The potential role of iron chelators in the treatment of Parkinson's disease and related neurological disorders

Pharmacol Toxicol. 1997 Apr;80(4):159-66. doi: 10.1111/j.1600-0773.1997.tb00390.x.


Neurodegeneration is characterized by a marked accumulation of iron in the affected brain regions. The reason for this is still unknown. In this article we review the available data on the possible involvement of iron and mediated oxidative stress in the aetiology of Parkinson's disease and related disorders. Iron chelators, if they effectively prevent radical formation, have great therapeutic potential against ischaemia/reperfusion, rheumatoid arthritis, and anthracycline toxicity, which are most likely free radical-mediated. The efficacy of the best established chelating drug desferal in neurodegenerative disease is limited due to its high cerebro- and oculotoxicity. New bioactive chelating agents are currently being developed, among them are oxidative stress activatable iron chelators which are most likely less toxic and can flexibly respond to an increase of free radical formation in the cell.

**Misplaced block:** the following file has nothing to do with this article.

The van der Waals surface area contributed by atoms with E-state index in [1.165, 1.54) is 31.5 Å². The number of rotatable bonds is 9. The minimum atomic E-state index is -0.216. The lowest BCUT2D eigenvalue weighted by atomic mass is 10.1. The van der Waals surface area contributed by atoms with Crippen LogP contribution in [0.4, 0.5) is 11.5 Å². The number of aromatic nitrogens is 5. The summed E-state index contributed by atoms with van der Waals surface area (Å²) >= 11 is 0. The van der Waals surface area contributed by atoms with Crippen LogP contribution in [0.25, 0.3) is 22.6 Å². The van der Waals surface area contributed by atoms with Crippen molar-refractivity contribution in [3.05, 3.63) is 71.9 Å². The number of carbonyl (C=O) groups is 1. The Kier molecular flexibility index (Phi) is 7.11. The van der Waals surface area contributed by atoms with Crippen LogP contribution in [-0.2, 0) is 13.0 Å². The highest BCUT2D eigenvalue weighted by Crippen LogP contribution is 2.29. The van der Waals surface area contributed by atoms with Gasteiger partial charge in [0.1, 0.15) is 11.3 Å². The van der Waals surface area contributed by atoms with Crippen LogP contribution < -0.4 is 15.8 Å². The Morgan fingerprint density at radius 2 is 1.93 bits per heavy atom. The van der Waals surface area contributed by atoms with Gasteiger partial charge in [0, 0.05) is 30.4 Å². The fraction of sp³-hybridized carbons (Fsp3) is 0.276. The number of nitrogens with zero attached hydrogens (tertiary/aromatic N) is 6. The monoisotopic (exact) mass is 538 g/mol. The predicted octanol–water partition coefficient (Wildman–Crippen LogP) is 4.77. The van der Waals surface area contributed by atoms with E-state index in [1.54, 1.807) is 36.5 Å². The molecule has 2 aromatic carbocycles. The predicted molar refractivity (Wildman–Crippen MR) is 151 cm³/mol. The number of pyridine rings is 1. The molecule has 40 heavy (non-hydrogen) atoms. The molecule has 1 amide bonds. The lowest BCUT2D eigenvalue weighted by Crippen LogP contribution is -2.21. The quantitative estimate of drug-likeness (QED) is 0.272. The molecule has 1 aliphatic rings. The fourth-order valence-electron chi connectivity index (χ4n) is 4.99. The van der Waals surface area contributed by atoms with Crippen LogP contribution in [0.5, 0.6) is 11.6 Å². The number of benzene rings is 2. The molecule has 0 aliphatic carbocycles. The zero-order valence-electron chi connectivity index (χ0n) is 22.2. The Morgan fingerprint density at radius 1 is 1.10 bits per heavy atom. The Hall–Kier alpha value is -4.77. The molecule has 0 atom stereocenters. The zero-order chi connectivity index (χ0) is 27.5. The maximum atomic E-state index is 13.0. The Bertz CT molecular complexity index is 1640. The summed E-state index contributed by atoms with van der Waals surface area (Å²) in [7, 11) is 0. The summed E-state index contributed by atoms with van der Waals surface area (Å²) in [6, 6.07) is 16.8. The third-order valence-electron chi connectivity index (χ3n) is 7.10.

Publication types

  • Review

MeSH terms

  • Basal Ganglia Diseases / drug therapy*
  • Basal Ganglia Diseases / metabolism
  • Brain / metabolism
  • Free Radicals / metabolism
  • Humans
  • Iron / metabolism
  • Iron Chelating Agents / metabolism
  • Iron Chelating Agents / therapeutic use*
  • Nerve Degeneration
  • Neuroprotective Agents / therapeutic use
  • Oxidative Stress
  • Parkinson Disease / drug therapy*
  • Parkinson Disease / metabolism


  • Free Radicals
  • Iron Chelating Agents
  • Neuroprotective Agents
  • Iron